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Become A Senior Research Associate, Research And Development

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Working As A Senior Research Associate, Research And Development

  • Getting Information
  • Analyzing Data or Information
  • Identifying Objects, Actions, and Events
  • Updating and Using Relevant Knowledge
  • Documenting/Recording Information
  • Mostly Sitting

  • $85,000

    Average Salary

What Does A Senior Research Associate, Research And Development Do

Medical scientists conduct research aimed at improving overall human health. They often use clinical trials and other investigative methods to reach their findings.

Duties

Medical scientists typically do the following:

  • Design and conduct studies that investigate both human diseases and methods to prevent and treat them
  • Prepare and analyze medical samples and data to investigate causes and treatment of toxicity, pathogens, or chronic diseases
  • Standardize drug potency, doses, and methods to allow for the mass manufacturing and distribution of drugs and medicinal compounds
  • Create and test medical devices
  • Develop programs that improve health outcomes, in partnership with health departments, industry personnel, and physicians
  • Write research grant proposals and apply for funding from government agencies and private funding sources
  • Follow procedures to avoid contamination and maintain safety

Many medical scientists form hypotheses and develop experiments, with little supervision. They often lead teams of technicians, and sometimes students, who perform support tasks. For example, a medical scientist working in a university laboratory may have undergraduate assistants take measurements and make observations for the scientist’s research.

Medical scientists study the causes of diseases and other health problems. For example, a medical scientist who does cancer research might put together a combination of drugs that could slow the cancer’s progress. A clinical trial may be done to test the drugs. A medical scientist may work with licensed physicians to test the new combination on patients who are willing to participate in the study.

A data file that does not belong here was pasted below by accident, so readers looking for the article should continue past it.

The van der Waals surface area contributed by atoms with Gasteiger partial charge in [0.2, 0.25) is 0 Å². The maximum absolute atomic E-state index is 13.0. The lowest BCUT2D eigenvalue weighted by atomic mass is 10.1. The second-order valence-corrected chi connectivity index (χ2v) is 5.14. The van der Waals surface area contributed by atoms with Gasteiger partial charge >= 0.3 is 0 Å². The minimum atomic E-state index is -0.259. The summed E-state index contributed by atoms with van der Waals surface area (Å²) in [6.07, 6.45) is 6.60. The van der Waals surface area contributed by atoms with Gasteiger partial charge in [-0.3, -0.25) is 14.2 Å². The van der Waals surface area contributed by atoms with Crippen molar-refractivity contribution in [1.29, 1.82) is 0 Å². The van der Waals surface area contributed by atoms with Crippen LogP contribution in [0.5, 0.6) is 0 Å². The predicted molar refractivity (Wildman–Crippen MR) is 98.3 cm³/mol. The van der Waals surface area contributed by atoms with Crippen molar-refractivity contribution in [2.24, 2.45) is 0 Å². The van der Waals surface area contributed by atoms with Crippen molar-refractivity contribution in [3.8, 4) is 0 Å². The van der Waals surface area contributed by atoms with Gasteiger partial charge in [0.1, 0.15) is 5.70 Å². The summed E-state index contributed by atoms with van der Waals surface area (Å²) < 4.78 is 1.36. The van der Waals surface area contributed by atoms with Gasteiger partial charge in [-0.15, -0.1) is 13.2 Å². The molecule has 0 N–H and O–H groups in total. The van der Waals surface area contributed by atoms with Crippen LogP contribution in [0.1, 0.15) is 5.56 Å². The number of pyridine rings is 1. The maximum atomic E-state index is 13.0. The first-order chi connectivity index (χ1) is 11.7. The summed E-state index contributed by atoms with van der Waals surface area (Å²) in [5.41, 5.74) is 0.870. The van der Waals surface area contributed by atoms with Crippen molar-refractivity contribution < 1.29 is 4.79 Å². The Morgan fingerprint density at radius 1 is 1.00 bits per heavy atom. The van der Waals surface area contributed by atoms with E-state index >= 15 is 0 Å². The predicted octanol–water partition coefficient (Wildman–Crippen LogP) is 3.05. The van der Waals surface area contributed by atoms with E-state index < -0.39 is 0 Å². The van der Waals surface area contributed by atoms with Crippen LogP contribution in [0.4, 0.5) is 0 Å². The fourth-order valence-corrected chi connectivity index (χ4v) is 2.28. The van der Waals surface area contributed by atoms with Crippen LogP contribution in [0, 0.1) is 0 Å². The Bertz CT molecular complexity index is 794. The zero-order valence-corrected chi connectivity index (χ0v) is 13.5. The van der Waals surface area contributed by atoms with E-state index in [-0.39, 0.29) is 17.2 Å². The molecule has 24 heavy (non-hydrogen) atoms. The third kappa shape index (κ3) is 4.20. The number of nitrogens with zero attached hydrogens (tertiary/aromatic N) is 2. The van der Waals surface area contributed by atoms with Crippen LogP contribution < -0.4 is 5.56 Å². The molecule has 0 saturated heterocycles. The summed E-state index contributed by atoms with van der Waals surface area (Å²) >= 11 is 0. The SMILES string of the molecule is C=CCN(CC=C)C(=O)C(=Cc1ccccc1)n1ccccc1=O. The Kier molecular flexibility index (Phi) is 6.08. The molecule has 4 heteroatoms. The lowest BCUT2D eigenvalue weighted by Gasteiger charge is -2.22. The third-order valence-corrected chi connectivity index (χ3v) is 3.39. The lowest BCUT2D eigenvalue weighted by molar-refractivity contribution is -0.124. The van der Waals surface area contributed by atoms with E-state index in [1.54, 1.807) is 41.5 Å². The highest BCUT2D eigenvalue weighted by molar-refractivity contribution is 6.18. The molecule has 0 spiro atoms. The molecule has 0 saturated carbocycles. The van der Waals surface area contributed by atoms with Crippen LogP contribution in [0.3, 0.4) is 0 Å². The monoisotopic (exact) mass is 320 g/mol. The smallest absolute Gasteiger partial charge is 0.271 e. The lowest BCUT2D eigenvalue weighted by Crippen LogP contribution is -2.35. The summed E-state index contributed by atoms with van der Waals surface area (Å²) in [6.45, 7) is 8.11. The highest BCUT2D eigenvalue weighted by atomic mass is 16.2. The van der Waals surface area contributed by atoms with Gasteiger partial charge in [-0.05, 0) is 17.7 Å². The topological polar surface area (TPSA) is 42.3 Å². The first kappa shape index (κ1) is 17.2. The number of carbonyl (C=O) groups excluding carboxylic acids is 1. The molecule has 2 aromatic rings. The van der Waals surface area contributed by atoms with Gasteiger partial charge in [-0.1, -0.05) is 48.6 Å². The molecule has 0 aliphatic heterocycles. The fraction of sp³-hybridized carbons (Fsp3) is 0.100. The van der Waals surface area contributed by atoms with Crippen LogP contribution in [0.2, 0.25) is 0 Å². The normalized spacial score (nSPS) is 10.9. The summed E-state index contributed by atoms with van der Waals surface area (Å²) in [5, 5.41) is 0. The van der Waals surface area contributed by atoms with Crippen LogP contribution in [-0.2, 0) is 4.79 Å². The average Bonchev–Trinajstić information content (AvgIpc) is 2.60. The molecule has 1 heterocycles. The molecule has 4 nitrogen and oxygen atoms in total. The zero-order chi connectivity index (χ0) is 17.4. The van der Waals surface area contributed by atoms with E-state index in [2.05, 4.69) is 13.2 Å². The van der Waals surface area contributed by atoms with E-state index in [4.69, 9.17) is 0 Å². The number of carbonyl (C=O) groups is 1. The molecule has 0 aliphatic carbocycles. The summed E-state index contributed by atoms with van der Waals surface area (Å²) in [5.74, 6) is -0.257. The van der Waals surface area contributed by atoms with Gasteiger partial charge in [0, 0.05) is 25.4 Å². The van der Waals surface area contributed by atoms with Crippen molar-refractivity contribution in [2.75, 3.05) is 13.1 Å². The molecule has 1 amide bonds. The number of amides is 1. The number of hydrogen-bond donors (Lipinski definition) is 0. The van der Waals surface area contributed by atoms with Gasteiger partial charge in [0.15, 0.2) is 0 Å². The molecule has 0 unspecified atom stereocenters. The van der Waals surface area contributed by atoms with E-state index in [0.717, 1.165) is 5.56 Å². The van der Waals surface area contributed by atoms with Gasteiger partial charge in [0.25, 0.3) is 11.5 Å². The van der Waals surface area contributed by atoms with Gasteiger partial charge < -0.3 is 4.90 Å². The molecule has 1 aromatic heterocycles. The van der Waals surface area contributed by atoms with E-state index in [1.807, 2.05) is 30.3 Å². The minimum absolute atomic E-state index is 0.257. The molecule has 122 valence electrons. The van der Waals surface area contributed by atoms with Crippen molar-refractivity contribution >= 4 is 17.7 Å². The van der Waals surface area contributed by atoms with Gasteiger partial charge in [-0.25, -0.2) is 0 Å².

In a clinical trial, patients agree to help determine if a particular drug, a combination of drugs, or some other medical intervention works. Without knowing which group they are in, patients in a drug-related clinical trial receive either the trial drug or a placebo—a pill or injection that looks like the trial drug but does not actually contain the drug.

Medical scientists analyze the data from all the patients in the clinical trial, to see how the trial drug performed. They compare the results with those obtained from the control group that took the placebo, and they analyze the attributes of the participants. After they complete their analysis, medical scientists may write about and publish their findings.

Medical scientists do research both to develop new treatments and to try to prevent health problems. For example, they may study the link between smoking and lung cancer or between diet and diabetes.

Medical scientists who work in private industry usually have to research the topics that benefit their company the most, rather than investigate their own interests. Although they may not have the pressure of writing grant proposals to get money for their research, they may have to explain their research plans to nonscientist managers or executives.

Medical scientists usually specialize in an area of research. The following are examples of types of medical scientists:

Cancer researchers research the causes of cancers, as well as ways to prevent and cure cancers. They may specialize in one or more types of cancer.

Clinical and medical informaticians develop new ways to use large datasets. They look for explanations of health outcomes through the statistical analysis of data.